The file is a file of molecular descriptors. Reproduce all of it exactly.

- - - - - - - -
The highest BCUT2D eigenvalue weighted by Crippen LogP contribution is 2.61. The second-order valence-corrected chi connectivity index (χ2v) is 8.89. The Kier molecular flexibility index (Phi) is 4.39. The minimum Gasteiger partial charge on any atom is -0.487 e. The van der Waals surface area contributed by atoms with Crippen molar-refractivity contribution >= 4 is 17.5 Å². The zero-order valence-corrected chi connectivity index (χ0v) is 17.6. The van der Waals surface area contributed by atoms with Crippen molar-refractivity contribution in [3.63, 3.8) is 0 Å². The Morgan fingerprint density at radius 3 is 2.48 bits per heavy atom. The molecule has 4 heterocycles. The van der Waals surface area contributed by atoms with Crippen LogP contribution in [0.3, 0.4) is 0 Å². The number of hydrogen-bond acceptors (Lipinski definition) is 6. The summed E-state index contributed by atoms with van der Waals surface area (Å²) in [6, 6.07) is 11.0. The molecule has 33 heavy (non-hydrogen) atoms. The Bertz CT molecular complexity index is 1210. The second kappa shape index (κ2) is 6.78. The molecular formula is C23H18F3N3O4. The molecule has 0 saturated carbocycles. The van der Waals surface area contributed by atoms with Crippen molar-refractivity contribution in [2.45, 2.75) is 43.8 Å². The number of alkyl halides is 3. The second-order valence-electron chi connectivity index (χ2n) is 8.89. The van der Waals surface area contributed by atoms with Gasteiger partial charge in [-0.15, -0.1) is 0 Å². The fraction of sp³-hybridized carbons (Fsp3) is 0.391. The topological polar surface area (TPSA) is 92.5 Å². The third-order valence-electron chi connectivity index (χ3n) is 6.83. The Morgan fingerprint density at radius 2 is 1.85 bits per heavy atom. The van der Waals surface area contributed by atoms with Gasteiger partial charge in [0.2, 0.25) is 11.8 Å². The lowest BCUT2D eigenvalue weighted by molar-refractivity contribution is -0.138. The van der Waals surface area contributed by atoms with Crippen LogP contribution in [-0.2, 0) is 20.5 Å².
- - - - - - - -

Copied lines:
The highest BCUT2D eigenvalue weighted by Crippen LogP contribution is 2.61. The second-order valence-corrected chi connectivity index (χ2v) is 8.89. The Kier molecular flexibility index (Phi) is 4.39. The minimum Gasteiger partial charge on any atom is -0.487 e. The van der Waals surface area contributed by atoms with Crippen molar-refractivity contribution >= 4 is 17.5 Å². The zero-order valence-corrected chi connectivity index (χ0v) is 17.6. The van der Waals surface area contributed by atoms with Crippen molar-refractivity contribution in [3.63, 3.8) is 0 Å². The Morgan fingerprint density at radius 3 is 2.48 bits per heavy atom. The molecule has 4 heterocycles. The van der Waals surface area contributed by atoms with Crippen LogP contribution in [0.3, 0.4) is 0 Å². The number of hydrogen-bond acceptors (Lipinski definition) is 6. The summed E-state index contributed by atoms with van der Waals surface area (Å²) in [6, 6.07) is 11.0. The molecule has 33 heavy (non-hydrogen) atoms. The Bertz CT molecular complexity index is 1210. The second kappa shape index (κ2) is 6.78. The molecular formula is C23H18F3N3O4. The molecule has 0 saturated carbocycles. The van der Waals surface area contributed by atoms with Crippen molar-refractivity contribution in [2.45, 2.75) is 43.8 Å². The number of alkyl halides is 3. The second-order valence-electron chi connectivity index (χ2n) is 8.89. The van der Waals surface area contributed by atoms with Gasteiger partial charge in [-0.15, -0.1) is 0 Å². The fraction of sp³-hybridized carbons (Fsp3) is 0.391. The topological polar surface area (TPSA) is 92.5 Å². The third-order valence-electron chi connectivity index (χ3n) is 6.83. The Morgan fingerprint density at radius 2 is 1.85 bits per heavy atom. The van der Waals surface area contributed by atoms with Gasteiger partial charge in [0.2, 0.25) is 11.8 Å². The lowest BCUT2D eigenvalue weighted by molar-refractivity contribution is -0.138. The van der Waals surface area contributed by atoms with Crippen LogP contribution in [-0.2, 0) is 20.5 Å².